-The Casca series.

Ah yes, it’s one of those series where the background of “Guy who sang The Ballad Of The Green Beret makes a cheap thriller series about an immortal Roman soldier” is more interesting than the bulk of the books themselves. The first two books will never be more than trashy cheap thrillers, but they’re still good trashy cheap thrillers.

Everything beyond that is incredibly formulaic and risk-averse, even by cheap thriller standards. The immortality gimmick is just a way to get the same dull character into whatever pop-history period the book demands.

-Marine Force One.

David Alexander’s Marine Force One is perhaps the single most middling piece of fiction I’ve read. It’s so mediocre, so “51%”, that it actually stands out somehow. Thus it makes a good benchmark for other “51% books”, especially action thrillers, that I’ve weirdly come back to time and again.

It’s been a great year for this blog and for me in terms of reading. See you in 2020!

A Tag Change

For my 150th post on Fuldapocalypse, I’ve decided to make a few announcements. First, I made the tag cloud bigger again (It kind of needed to be). Second, I decided to break away from one of the most-used tags.

The “Infantry” category is perhaps the most awkward one on Fuldapocalypse. I first used it for a technothriller that did include infantry. Then it expanded to not only include special forces and sci-fi infantry, but also vigilantes and secret agents. The result was that, even though infantry “grunt fiction” isn’t exactly one of my favorite subgenres, “infantry” became one of the biggest and most used tags in Fuldapocalypse.

So while I’m not trying to edit existing posts, I’ve decided to specialize rather than generalize for “infantry”. So on the occasions that I do review ordinary infantry, I can keep the normal tag. Otherwise, stuff like “Secret agent” or “Special Forces” or “Vigilante” can work.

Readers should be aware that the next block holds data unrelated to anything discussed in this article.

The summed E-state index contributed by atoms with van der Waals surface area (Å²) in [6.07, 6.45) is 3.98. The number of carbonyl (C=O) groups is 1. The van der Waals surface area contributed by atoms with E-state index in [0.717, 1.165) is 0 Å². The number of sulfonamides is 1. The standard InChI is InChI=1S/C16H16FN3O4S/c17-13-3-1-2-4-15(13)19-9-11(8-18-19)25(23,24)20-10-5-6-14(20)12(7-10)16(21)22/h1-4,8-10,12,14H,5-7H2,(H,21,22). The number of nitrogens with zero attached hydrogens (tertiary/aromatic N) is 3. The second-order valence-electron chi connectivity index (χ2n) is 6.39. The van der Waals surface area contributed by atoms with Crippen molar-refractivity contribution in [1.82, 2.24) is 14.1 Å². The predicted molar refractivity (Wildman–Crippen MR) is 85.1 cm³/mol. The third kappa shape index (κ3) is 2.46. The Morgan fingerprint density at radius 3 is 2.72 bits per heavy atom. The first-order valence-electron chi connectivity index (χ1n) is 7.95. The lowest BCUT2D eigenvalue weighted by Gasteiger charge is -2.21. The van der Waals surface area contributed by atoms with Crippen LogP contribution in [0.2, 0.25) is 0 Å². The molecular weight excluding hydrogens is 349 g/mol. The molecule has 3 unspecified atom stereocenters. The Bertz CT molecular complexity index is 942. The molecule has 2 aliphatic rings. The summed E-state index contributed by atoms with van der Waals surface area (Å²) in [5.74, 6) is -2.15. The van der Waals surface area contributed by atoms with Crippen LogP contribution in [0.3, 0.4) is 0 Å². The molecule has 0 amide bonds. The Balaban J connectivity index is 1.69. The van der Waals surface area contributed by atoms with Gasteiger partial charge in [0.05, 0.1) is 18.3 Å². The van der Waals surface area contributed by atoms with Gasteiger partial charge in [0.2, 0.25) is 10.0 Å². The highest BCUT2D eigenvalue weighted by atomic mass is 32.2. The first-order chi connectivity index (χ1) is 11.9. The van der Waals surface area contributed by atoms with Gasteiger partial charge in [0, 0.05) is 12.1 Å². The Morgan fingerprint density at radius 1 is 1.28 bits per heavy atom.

There’s obviously going to be tricky choices, but I think I can handle those on a case by case basis.

 

A Happy Fuldapocalyptic Birthday

It has now been a full year since I made the introductory post on this blog. Looking back at it, well, I think this line hasn’t aged well at all-and thankfully so.

“The lines will be a little blurry, but stuff like special forces or otherwise [sic] irregular thrillers probably won’t make the cut.”

I’ve said this many times before, but broadening the scope of this blog has been great for it and great for me. It’s even had a salutary effect on the nominal subject-because I’ve been reading so many other non-WW3/”big picture war” stories, when I do read them, I can look at them in a proper context I didn’t feel I had when the blog started. Not feeling any burnout at all also helps. So, happy birthday, Fuldapocalypse. You’ve earned it.

 

 

 

Writing And Blogging

Over at my other blog, I have a piece explaining it in more detail, but I’ll say it here as well. I’m slowing down Fuldapocalypse and putting it on semi-hiatus, not total by any means, but not at the pace I have now.

  • I’m concentrating on long-form writing, and want to slow down my blogging, as I want to get into the habit of long-form “marathons”, not short “sprinter” posts. Especially as my Fuldapocalypse posts have been getting shorter.
  • I’ve been sinking into a weird habit where I’ll pass over later installments in series where I loved the first book, but grab, read, and even review the same installments in ones where I thought the first one was merely decent at best.

That being said, I have no regrets about doing what I’ve been doing at Fuldapocalypse. It’s given me a lot of enjoyable books to read and share, and I’ve had a lot of fun making the reviews.

I have a few mostly finished reviews I can post to help it along a little longer, but just thought I’d give the heads-up.